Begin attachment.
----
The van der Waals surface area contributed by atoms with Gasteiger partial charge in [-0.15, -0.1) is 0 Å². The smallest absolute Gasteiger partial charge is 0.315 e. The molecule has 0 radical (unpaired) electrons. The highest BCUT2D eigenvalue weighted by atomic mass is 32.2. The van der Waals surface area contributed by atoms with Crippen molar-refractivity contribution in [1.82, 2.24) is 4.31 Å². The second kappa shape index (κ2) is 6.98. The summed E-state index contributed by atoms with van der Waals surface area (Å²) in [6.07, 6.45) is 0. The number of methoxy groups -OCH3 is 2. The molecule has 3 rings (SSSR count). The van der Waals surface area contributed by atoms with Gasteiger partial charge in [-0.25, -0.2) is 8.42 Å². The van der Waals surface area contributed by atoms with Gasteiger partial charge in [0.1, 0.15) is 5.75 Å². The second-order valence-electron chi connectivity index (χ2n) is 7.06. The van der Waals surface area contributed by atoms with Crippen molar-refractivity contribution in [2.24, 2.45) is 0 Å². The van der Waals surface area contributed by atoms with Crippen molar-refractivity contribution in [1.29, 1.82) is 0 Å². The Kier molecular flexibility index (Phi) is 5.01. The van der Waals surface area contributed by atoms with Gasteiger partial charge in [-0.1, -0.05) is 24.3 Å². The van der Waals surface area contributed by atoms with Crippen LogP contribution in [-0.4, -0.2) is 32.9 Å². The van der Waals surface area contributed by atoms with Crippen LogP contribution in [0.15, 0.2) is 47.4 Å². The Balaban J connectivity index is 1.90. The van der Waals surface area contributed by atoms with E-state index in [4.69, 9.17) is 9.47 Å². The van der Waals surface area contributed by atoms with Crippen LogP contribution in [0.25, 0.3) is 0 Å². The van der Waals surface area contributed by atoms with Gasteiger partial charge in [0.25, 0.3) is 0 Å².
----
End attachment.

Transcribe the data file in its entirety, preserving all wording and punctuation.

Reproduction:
The van der Waals surface area contributed by atoms with Gasteiger partial charge in [-0.15, -0.1) is 0 Å². The smallest absolute Gasteiger partial charge is 0.315 e. The molecule has 0 radical (unpaired) electrons. The highest BCUT2D eigenvalue weighted by atomic mass is 32.2. The van der Waals surface area contributed by atoms with Crippen molar-refractivity contribution in [1.82, 2.24) is 4.31 Å². The second kappa shape index (κ2) is 6.98. The summed E-state index contributed by atoms with van der Waals surface area (Å²) in [6.07, 6.45) is 0. The number of methoxy groups -OCH3 is 2. The molecule has 3 rings (SSSR count). The van der Waals surface area contributed by atoms with Gasteiger partial charge in [-0.25, -0.2) is 8.42 Å². The van der Waals surface area contributed by atoms with Gasteiger partial charge in [0.1, 0.15) is 5.75 Å². The second-order valence-electron chi connectivity index (χ2n) is 7.06. The van der Waals surface area contributed by atoms with Crippen molar-refractivity contribution in [2.24, 2.45) is 0 Å². The van der Waals surface area contributed by atoms with Crippen molar-refractivity contribution in [1.29, 1.82) is 0 Å². The Kier molecular flexibility index (Phi) is 5.01. The van der Waals surface area contributed by atoms with Gasteiger partial charge in [-0.1, -0.05) is 24.3 Å². The van der Waals surface area contributed by atoms with Crippen LogP contribution in [-0.4, -0.2) is 32.9 Å². The van der Waals surface area contributed by atoms with Crippen LogP contribution in [0.15, 0.2) is 47.4 Å². The Balaban J connectivity index is 1.90. The van der Waals surface area contributed by atoms with E-state index in [4.69, 9.17) is 9.47 Å². The van der Waals surface area contributed by atoms with Crippen LogP contribution in [0.25, 0.3) is 0 Å². The van der Waals surface area contributed by atoms with Gasteiger partial charge in [0.25, 0.3) is 0 Å².